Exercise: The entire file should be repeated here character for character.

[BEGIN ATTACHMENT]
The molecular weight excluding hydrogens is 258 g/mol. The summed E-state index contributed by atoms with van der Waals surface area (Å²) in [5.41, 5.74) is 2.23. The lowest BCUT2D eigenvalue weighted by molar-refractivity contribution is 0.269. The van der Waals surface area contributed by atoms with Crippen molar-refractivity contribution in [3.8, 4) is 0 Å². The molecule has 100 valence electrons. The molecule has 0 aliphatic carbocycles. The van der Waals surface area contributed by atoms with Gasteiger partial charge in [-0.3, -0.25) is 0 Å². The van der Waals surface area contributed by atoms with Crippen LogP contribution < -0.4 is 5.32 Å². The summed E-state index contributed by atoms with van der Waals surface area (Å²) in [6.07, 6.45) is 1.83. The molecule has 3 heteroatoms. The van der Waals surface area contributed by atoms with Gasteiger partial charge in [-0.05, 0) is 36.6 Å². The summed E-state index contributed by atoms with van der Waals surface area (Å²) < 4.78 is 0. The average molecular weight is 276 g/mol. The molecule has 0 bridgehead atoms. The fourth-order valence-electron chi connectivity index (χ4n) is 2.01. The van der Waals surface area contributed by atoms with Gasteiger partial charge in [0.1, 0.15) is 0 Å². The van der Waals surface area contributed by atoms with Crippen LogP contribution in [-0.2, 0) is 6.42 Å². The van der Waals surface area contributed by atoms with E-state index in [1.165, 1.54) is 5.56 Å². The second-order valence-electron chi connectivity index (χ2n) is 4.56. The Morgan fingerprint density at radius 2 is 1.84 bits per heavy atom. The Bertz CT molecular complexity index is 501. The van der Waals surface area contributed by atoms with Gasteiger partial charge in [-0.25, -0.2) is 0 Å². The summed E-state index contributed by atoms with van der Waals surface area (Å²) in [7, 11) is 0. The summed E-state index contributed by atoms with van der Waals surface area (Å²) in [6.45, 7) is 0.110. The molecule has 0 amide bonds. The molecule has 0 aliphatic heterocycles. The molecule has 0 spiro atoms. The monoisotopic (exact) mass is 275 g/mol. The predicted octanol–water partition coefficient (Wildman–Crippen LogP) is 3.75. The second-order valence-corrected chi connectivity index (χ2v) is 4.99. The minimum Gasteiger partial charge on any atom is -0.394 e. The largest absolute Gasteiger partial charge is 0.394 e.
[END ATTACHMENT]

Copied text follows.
The molecular weight excluding hydrogens is 258 g/mol. The summed E-state index contributed by atoms with van der Waals surface area (Å²) in [5.41, 5.74) is 2.23. The lowest BCUT2D eigenvalue weighted by molar-refractivity contribution is 0.269. The van der Waals surface area contributed by atoms with Crippen molar-refractivity contribution in [3.8, 4) is 0 Å². The molecule has 100 valence electrons. The molecule has 0 aliphatic carbocycles. The van der Waals surface area contributed by atoms with Gasteiger partial charge in [-0.3, -0.25) is 0 Å². The van der Waals surface area contributed by atoms with Crippen LogP contribution < -0.4 is 5.32 Å². The summed E-state index contributed by atoms with van der Waals surface area (Å²) in [6.07, 6.45) is 1.83. The molecule has 3 heteroatoms. The van der Waals surface area contributed by atoms with Gasteiger partial charge in [-0.05, 0) is 36.6 Å². The summed E-state index contributed by atoms with van der Waals surface area (Å²) < 4.78 is 0. The average molecular weight is 276 g/mol. The molecule has 0 bridgehead atoms. The fourth-order valence-electron chi connectivity index (χ4n) is 2.01. The van der Waals surface area contributed by atoms with Gasteiger partial charge in [0.1, 0.15) is 0 Å². The van der Waals surface area contributed by atoms with Crippen LogP contribution in [-0.2, 0) is 6.42 Å². The van der Waals surface area contributed by atoms with E-state index in [1.165, 1.54) is 5.56 Å². The second-order valence-electron chi connectivity index (χ2n) is 4.56. The Morgan fingerprint density at radius 2 is 1.84 bits per heavy atom. The Bertz CT molecular complexity index is 501. The van der Waals surface area contributed by atoms with Gasteiger partial charge in [-0.25, -0.2) is 0 Å². The summed E-state index contributed by atoms with van der Waals surface area (Å²) in [7, 11) is 0. The summed E-state index contributed by atoms with van der Waals surface area (Å²) in [6.45, 7) is 0.110. The molecule has 0 amide bonds. The molecule has 0 aliphatic heterocycles. The molecule has 0 spiro atoms. The monoisotopic (exact) mass is 275 g/mol. The predicted octanol–water partition coefficient (Wildman–Crippen LogP) is 3.75. The second-order valence-corrected chi connectivity index (χ2v) is 4.99. The minimum Gasteiger partial charge on any atom is -0.394 e. The largest absolute Gasteiger partial charge is 0.394 e.